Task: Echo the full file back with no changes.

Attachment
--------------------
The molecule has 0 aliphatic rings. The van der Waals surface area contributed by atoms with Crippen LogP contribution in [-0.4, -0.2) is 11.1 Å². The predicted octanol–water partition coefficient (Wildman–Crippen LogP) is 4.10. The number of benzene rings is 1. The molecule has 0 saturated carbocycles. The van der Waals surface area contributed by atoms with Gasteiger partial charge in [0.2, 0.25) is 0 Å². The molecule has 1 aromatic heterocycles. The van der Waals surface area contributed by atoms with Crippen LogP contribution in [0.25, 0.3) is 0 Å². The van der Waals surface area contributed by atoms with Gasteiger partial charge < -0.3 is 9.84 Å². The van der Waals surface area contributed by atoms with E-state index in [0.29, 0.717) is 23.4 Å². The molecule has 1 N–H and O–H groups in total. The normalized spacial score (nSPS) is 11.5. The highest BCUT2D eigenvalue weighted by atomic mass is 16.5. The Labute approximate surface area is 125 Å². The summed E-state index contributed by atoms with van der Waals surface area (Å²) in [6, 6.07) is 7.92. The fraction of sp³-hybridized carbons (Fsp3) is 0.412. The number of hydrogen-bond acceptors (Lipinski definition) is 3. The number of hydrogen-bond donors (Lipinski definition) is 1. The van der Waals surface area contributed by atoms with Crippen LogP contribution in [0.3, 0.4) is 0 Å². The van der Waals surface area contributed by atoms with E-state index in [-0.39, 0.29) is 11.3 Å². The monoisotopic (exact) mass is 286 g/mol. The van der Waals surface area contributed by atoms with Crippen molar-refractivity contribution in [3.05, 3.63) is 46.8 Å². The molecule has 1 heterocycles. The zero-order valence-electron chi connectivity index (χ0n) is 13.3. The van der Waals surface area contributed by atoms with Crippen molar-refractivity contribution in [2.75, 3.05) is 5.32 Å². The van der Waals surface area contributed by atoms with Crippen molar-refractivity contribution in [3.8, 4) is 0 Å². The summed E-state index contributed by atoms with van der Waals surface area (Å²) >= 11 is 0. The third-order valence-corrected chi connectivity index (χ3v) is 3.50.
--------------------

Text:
The molecule has 0 aliphatic rings. The van der Waals surface area contributed by atoms with Crippen LogP contribution in [-0.4, -0.2) is 11.1 Å². The predicted octanol–water partition coefficient (Wildman–Crippen LogP) is 4.10. The number of benzene rings is 1. The molecule has 0 saturated carbocycles. The van der Waals surface area contributed by atoms with Gasteiger partial charge in [0.2, 0.25) is 0 Å². The molecule has 1 aromatic heterocycles. The van der Waals surface area contributed by atoms with Crippen LogP contribution in [0.25, 0.3) is 0 Å². The van der Waals surface area contributed by atoms with Gasteiger partial charge < -0.3 is 9.84 Å². The van der Waals surface area contributed by atoms with E-state index in [0.29, 0.717) is 23.4 Å². The molecule has 1 N–H and O–H groups in total. The normalized spacial score (nSPS) is 11.5. The highest BCUT2D eigenvalue weighted by atomic mass is 16.5. The Labute approximate surface area is 125 Å². The summed E-state index contributed by atoms with van der Waals surface area (Å²) in [6, 6.07) is 7.92. The fraction of sp³-hybridized carbons (Fsp3) is 0.412. The number of hydrogen-bond acceptors (Lipinski definition) is 3. The number of hydrogen-bond donors (Lipinski definition) is 1. The van der Waals surface area contributed by atoms with Crippen LogP contribution in [0.3, 0.4) is 0 Å². The van der Waals surface area contributed by atoms with E-state index in [-0.39, 0.29) is 11.3 Å². The monoisotopic (exact) mass is 286 g/mol. The van der Waals surface area contributed by atoms with Crippen molar-refractivity contribution in [3.05, 3.63) is 46.8 Å². The molecule has 1 heterocycles. The zero-order valence-electron chi connectivity index (χ0n) is 13.3. The van der Waals surface area contributed by atoms with Crippen molar-refractivity contribution in [2.75, 3.05) is 5.32 Å². The van der Waals surface area contributed by atoms with Crippen molar-refractivity contribution in [3.8, 4) is 0 Å². The summed E-state index contributed by atoms with van der Waals surface area (Å²) >= 11 is 0. The third-order valence-corrected chi connectivity index (χ3v) is 3.50.